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The Thunder Child Reviews: The White Wolf's Son: The Albino Underground
Review by Ryan Brennan

Michael Moorcock's The White Wolf's Son: The Albino Underground is another book set in the author's Multiverse previously presented in The Dreamthief's Daughter and The Skrayling Tree. Count Ulric von Bek and the Dreamthief's Daughter, Oona, unite once again, traveling the Moonbeam Roads in an adventure to save the Multiverse from the evil machinations of Klosterheim and Von Minct as they attempt to control the Balance.

Moorcock is a veteran science fiction and fantasy writer, famously known by one generation of readers for his character Jerry Cornelius and the novel The Final Programme which was cinematized in the cult film classic The Last Days of Man on Earth. Here Moorcock, who Michael Chambon compares to Tolkien, also proves he can take on Lewis Carroll in this romp which frequently calls to mind Alice in Wonderland.

"My name I Oonagh, the granddaughter of Countess Oona von Bek. This is my story of Elric, the White Wolf, and Onric, the White Wolf's son, of a talking beast in the World Below, of the League of Temporal Adventurers, the Knights of the Balance and those who serve the world; of the wonders and terrors I experienced as the forces of Law and Chaos sought the power of the Black Sword, found the source of Hell and the San Grael. All this happened several years ago, when I was still a child. It is only now that I feel able to tell my story."

In the main, Oonagh does narrate the tale, except for a couple of interruptions by Mrs. Una Persson (a former vaudevillian who worked with the aforementioned Jerry Cornelius) to provide information and a perspective not available to the young Oonagh. And quite a tale it is, too.

Except for the odd dream, Oonagh is a normal British child enjoying a stay at the ancestral manse of her grandparents in the English countryside. But it isn't long before her reality warps with the arrival of several charming but archaically dressed guests straight out of the European adventure stories of the late 1890s. Think Jules Verne, H. Rider Haggard, or a gathering of The League of Gentlemen variety. A balloon landing on the greens is followed by an antique automobile, the two quaint vehicles containing Colonel Bastable, the Chevalier St. Odhran, and the albino Monsieur Zodiac. They are soon joined by the German Herr Lobkowitz and the French Lieutenant Fromental. We will learn that these are the men of the LOTA, the League of Temporal Adventurers, and that they are in pursuit of Herr Klosterheim and his partner Paul von Minct, aka Lord Gaynor, seekers of the Black Sword, the Grail, and the Staff.

The next day, underground explosions, thought to be dynamiters seeking to connect a series of tunnels beneath the countryside's surface, collapse the upper crust and drop Oonagh down a figurative rabbit's hole to the World Below. She lands in the city of the Off-Moo, strange hooded creatures she recognizes from her dreams. She is befriended by Renyard von Grimmelshausen, Lord of the Deep City, who just happens to be a six foot, fully dressed and well-read Fox of courtly manners. Although he's not late for a very important date, he often enables Oonagh to keep important engagements and acts as her protector.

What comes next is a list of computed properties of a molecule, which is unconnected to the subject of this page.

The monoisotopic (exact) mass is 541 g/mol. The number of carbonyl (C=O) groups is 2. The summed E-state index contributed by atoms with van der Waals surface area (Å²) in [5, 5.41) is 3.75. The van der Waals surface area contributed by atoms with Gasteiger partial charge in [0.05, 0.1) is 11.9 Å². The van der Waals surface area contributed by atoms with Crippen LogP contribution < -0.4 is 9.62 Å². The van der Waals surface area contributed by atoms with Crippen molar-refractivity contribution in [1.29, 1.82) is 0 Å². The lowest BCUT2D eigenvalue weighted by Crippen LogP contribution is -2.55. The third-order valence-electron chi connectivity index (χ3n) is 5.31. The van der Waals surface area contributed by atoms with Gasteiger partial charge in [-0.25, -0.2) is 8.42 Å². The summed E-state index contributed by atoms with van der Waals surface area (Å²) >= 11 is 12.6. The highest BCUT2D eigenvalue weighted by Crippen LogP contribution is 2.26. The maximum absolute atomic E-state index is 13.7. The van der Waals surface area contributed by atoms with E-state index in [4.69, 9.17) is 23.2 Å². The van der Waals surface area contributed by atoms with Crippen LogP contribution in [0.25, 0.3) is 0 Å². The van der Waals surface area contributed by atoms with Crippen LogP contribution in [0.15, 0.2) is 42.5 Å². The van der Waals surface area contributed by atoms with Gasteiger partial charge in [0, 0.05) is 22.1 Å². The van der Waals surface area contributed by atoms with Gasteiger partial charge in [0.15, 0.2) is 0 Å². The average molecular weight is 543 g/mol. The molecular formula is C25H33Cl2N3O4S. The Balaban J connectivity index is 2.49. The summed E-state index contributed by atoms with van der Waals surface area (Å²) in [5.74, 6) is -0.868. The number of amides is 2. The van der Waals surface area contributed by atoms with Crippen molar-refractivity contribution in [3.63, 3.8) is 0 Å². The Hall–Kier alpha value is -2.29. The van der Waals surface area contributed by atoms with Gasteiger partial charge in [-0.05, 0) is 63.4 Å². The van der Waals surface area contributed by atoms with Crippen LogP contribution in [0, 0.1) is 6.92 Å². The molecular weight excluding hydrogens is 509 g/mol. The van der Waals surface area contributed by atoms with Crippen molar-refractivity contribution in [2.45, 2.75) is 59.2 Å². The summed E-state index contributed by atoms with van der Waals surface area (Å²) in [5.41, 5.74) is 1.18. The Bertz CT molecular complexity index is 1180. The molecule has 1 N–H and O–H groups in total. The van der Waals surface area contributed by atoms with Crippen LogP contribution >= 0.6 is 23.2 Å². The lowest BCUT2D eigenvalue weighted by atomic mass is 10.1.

Soon, Oonagh learns of the Moonbeam Roads which enable those with the ability to travel from one time and location to another, jumping back and forth and across continents at will. She also learns of the Multiverse in which there are infinite versions of each time period albeit with different technology, history, and different roles for the participants. So it is that one may advance a step in one time frame only to take two steps back in another.

Oona is propelled through a whimsical alternate version of Europe where England is ruled from the city of Londra by King Huon, an evil head kept alive in an orb. She encounters an Oracle in the guise of a talking house and meets Oona, who may or may not be her great-grandmother, accompanied by a black panther and a retinue of a dozen American Indians. Along the way, Oonagh must learn how she fits into the great game that is afoot, why she is pursued by Klosterheim and von Minct and how she is related to the many people she meets who remind her of other relatives.

Moorcock has created a beguiling universe of whimsical characters and devices that is both familiar, comfortable yet fresh. Though the trappings, such as retro technology like steam-powered flying machines, may smack of Verne, the fantasy is of our time. Moorcock deftly carries the reader from one time, location and dimension to another while keeping the plot and characters clear.

A prior knowledge of the events in The Dreamthief's Daughter and The Skrayling Tree seem unnecessary to an enjoyment or understanding of this story, although they most likely would enrich it. Because it does not transpire in a universe totally removed from reality, The White Wolf's Son: The Albino Underground, might make a good introductory novel for those who have held back from reading Sword & Sorcery fiction. Regardless, it is an entertaining tale with a compelling story and well-drawn characters.

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